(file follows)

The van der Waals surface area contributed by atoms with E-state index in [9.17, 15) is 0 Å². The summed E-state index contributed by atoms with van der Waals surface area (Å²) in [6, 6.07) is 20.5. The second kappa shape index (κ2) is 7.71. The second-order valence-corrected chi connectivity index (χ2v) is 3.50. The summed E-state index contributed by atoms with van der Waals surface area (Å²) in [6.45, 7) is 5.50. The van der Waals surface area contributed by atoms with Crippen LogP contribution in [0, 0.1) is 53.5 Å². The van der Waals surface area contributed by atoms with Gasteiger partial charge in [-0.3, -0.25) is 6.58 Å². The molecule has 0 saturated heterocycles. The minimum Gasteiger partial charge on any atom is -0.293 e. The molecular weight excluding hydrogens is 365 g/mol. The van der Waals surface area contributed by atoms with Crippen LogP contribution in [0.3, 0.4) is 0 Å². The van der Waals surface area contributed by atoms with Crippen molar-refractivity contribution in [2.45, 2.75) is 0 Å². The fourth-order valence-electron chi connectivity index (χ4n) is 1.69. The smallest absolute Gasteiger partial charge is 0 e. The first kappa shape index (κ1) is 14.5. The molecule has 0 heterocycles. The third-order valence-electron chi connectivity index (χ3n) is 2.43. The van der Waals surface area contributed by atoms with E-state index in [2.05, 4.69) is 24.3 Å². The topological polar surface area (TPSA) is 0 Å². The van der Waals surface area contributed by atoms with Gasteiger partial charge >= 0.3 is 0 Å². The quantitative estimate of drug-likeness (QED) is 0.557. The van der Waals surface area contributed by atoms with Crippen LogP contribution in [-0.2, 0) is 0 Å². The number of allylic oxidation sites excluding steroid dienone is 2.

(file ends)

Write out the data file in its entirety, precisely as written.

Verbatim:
The van der Waals surface area contributed by atoms with E-state index in [9.17, 15) is 0 Å². The summed E-state index contributed by atoms with van der Waals surface area (Å²) in [6, 6.07) is 20.5. The second kappa shape index (κ2) is 7.71. The second-order valence-corrected chi connectivity index (χ2v) is 3.50. The summed E-state index contributed by atoms with van der Waals surface area (Å²) in [6.45, 7) is 5.50. The van der Waals surface area contributed by atoms with Crippen LogP contribution in [0, 0.1) is 53.5 Å². The van der Waals surface area contributed by atoms with Gasteiger partial charge in [-0.3, -0.25) is 6.58 Å². The molecule has 0 saturated heterocycles. The minimum Gasteiger partial charge on any atom is -0.293 e. The molecular weight excluding hydrogens is 365 g/mol. The van der Waals surface area contributed by atoms with Crippen LogP contribution in [0.3, 0.4) is 0 Å². The van der Waals surface area contributed by atoms with Crippen molar-refractivity contribution in [2.45, 2.75) is 0 Å². The fourth-order valence-electron chi connectivity index (χ4n) is 1.69. The smallest absolute Gasteiger partial charge is 0 e. The first kappa shape index (κ1) is 14.5. The molecule has 0 heterocycles. The third-order valence-electron chi connectivity index (χ3n) is 2.43. The van der Waals surface area contributed by atoms with E-state index in [2.05, 4.69) is 24.3 Å². The topological polar surface area (TPSA) is 0 Å². The van der Waals surface area contributed by atoms with Gasteiger partial charge >= 0.3 is 0 Å². The quantitative estimate of drug-likeness (QED) is 0.557. The van der Waals surface area contributed by atoms with Crippen LogP contribution in [-0.2, 0) is 0 Å². The number of allylic oxidation sites excluding steroid dienone is 2.